close
close

Suffolk is moving toward raising sales taxes to fund sewers

Suffolk County lawmakers moved one step closer Tuesday to allowing residents to vote in a November referendum on a proposed 0.125% sales tax increase to spur a major expansion of sewers and high-tech septic systems throughout the county. province to finance.

The county Legislature voted 17-0 to close a public hearing on whether to allow the referendum, clearing the way for lawmakers to vote on the proposal at their June 25 meeting in Riverhead. If the measure passes the full Legislature and is signed by Suffolk County Executive Edward P. Romaine before Aug. 5, it will appear on the Nov. 5 ballot.

If the sales tax increase — which amounts to $1.25 on a $100 purchase — is approved by voters in November, it could fund a significant expansion of sewers and modern septic systems throughout Suffolk, where 75% of the property is dependent on cesspools. Such systems do not actively remove nitrogen from human waste before it enters the soil, which can stimulate algae growth and reduce oxygen levels in ground and surface water.

“Today is the day we make history in creating a cleaner, safer and healthier Long Island for generations to come,” Adrienne Esposito, executive director of the Farmingdale nonprofit Citizens Campaign for the Environment, said during Tuesday’s hearing . “We long for the day when Suffolk County will no longer be known as the septic capital of the world.”

The Republican-controlled Legislature delayed the referendum measure last year, citing concerns about the funding formula that have since been addressed.

Legislative Chairman Kevin McCaffrey (R-Lindenhurst) has said putting the proposal before voters is the Legislature’s first priority this year.

At least one member, Legis. Rob Trotta (R-Fort Salonga) has said he would vote against the measure. He cited lawsuits alleging the county illegally siphoned off nearly $200 million in past sewer funding, and said Suffolk should use that money instead of raising taxes.

Also on Tuesday, the lawmaker said:

— Heard from about a half-dozen representatives of good government and voting rights groups who spoke out against a proposal to replace Suffolk’s paper voting system with touchscreen-only voting machines.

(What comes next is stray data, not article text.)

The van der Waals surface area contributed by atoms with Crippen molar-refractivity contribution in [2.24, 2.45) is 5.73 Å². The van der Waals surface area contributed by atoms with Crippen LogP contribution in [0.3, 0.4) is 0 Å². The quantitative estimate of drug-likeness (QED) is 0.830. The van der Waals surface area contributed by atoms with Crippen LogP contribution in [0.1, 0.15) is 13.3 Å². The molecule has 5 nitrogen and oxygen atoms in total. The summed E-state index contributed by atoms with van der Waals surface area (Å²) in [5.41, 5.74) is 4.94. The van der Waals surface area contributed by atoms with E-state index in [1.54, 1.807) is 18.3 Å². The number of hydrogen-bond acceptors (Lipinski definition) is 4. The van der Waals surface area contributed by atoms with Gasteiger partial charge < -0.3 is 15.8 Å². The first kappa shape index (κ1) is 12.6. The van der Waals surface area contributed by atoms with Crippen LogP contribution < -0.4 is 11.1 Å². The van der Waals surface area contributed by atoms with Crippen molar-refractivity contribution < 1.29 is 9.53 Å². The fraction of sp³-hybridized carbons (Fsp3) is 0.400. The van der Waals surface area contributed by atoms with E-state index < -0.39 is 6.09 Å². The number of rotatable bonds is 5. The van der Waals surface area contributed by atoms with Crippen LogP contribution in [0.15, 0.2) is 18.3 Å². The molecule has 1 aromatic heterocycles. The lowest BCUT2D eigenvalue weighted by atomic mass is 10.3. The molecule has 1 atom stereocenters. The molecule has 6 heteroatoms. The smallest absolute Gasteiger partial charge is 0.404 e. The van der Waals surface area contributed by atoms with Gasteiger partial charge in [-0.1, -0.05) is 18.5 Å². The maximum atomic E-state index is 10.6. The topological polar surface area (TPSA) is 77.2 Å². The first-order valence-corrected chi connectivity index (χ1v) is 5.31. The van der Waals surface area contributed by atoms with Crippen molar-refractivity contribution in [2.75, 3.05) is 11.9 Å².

Suffolk uses paper ballots that are entered into a machine and recorded. The County Board of Elections has requested $34.8 million from the proposed county capital budget to purchase new machines in 2025. The county has received a quote for 2,500 touch-only Express Vote XL machines from Omaha, Neb.-based Election Systems and Software.

The New York State Board of Elections last year approved the use of touchscreen-only machines across the state.

Opponents of touchscreen systems testified Tuesday that using these machines can lead to longer wait times because votes take longer to process, and that such systems do not leave a paper copy if an audit is needed.

“Paper ballots are recognized nationwide as the gold standard… as the best way to vote in a safe, secure and reliable manner,” said Susan Greenhalgh, an Amityville resident and representative of the national nonprofit Free Speech for People , who advocates free elections.

The Legislature will likely vote on the capital budget at its June 25 meeting. A supplier contract for new voting machines would likely require additional regulatory approval.

— Held a public hearing on a proposal to ban eateries from distributing single-use plastic cutlery and condiments unless customers request them. The legislation aims to reduce plastic pollution.

— Confirmed John Imhof as county social services commissioner in a 17-0 vote. Imhof, a retired Nassau County social services commissioner, will earn $196,376 in annual salary. He also receives an annual state pension of $69,580, according to the state office.